Purpose: A key problem in money laundering investigations based on open source intelligence gathering is the performance (efficiency and accuracy) of people in the team, where suspects will typically try to conceal incriminating evidence or deliberately deceive investigators to avoid prosecution. If we are able to develop a suitable psychological model of deception for web‐based investigations, it should be possible to develop training programmes to improve investigators' ability to “see beyond” deliberate concealment. The purpose of this paper is to empirically test a model based on non‐linear system identification using a well‐known psychological phenomenon (the Stroop effect), where conflicting colour and text information is presented to subjects which they are instructed to process in a certain way.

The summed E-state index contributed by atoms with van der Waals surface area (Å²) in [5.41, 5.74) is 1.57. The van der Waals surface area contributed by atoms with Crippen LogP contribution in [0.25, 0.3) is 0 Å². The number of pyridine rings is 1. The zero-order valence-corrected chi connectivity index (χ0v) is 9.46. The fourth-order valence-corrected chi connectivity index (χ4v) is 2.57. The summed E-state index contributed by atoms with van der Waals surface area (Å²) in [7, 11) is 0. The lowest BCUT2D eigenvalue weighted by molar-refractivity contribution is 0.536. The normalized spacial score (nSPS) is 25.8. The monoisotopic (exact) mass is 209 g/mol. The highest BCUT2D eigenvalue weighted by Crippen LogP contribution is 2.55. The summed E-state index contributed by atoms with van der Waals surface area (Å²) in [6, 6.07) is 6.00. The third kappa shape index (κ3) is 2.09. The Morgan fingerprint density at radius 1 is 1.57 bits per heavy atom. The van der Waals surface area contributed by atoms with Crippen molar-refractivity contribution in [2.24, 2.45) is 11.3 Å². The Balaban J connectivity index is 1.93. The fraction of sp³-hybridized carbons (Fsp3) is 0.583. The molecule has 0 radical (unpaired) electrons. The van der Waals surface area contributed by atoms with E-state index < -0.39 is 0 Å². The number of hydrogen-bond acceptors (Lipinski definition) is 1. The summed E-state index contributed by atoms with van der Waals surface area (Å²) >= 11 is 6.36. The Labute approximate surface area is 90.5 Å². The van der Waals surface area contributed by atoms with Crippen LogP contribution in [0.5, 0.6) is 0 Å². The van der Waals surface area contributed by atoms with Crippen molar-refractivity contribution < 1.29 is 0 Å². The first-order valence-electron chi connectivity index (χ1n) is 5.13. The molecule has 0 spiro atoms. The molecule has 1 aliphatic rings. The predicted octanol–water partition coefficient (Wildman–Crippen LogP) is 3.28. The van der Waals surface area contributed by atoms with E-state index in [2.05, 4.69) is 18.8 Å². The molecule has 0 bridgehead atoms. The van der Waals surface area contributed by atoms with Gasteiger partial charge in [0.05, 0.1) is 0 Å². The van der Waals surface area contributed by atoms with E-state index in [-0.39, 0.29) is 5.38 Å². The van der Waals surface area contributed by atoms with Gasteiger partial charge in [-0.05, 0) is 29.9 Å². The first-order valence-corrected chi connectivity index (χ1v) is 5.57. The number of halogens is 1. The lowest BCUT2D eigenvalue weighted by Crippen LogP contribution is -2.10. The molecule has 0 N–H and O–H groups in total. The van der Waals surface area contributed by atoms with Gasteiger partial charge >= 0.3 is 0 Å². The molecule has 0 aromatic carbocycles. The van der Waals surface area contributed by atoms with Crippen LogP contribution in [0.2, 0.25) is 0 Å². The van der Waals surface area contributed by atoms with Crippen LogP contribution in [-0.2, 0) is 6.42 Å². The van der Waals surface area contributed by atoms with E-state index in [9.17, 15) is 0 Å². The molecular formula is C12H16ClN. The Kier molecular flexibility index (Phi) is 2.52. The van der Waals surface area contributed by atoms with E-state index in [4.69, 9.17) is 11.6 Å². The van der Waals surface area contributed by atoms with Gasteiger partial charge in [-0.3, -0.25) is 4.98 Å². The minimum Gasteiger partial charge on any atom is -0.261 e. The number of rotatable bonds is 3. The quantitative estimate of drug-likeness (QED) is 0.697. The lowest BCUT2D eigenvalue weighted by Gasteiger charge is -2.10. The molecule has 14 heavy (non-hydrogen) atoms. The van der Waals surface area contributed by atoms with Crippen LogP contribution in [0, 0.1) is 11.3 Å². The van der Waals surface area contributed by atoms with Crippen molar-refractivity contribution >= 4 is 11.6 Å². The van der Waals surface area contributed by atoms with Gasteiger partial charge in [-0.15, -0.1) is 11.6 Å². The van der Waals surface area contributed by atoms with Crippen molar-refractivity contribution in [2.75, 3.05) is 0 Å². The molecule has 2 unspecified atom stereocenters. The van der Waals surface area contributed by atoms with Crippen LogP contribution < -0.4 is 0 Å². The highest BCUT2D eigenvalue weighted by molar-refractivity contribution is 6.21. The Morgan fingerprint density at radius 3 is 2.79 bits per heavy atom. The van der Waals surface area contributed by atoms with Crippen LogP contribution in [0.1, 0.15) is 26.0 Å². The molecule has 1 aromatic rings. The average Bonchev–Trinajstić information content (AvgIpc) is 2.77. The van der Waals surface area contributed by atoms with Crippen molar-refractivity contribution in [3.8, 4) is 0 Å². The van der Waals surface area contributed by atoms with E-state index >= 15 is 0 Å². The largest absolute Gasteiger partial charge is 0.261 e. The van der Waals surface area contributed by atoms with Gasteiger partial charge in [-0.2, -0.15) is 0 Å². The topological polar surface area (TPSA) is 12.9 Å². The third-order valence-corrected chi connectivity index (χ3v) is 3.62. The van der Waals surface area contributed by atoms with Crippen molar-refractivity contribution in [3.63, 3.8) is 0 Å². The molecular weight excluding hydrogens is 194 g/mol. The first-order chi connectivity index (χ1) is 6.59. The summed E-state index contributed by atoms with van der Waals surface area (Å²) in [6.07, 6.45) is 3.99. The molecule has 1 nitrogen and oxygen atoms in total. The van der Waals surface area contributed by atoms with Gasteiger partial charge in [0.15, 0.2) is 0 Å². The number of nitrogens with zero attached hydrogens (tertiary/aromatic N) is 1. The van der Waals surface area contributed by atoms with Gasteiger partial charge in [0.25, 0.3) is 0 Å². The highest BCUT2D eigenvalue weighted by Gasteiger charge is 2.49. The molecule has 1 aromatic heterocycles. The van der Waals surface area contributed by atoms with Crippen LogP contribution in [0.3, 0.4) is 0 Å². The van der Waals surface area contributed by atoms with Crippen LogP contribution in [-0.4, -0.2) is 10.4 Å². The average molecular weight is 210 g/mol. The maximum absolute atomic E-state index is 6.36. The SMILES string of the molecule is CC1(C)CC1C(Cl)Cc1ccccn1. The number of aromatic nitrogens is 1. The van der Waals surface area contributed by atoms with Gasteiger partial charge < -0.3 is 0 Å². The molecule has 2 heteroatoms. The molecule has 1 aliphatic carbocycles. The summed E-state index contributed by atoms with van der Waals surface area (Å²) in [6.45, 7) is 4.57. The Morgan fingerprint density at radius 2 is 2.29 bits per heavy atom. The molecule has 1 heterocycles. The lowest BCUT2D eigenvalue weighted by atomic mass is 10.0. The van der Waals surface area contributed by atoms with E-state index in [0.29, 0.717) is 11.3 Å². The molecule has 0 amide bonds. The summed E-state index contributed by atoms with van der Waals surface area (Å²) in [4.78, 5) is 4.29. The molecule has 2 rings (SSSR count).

Design/methodology/approach: The paper uses an experimental approach.
Findings: The results indicate that strategies for improving investigator information processing performance can benefit from models that incorporate both linear and non‐linear components.
Originality/value: Although the Stroop effect is well known, no other papers have investigated how it may be used to evaluate and monitor the performance of investigators. The real value of this study will emerge when tools are developed to better train investigators to identify concealment within conflicting input data.
- Cognitive processing
- Investigator performance
- Money laundering
- Open source
- Open source intelligence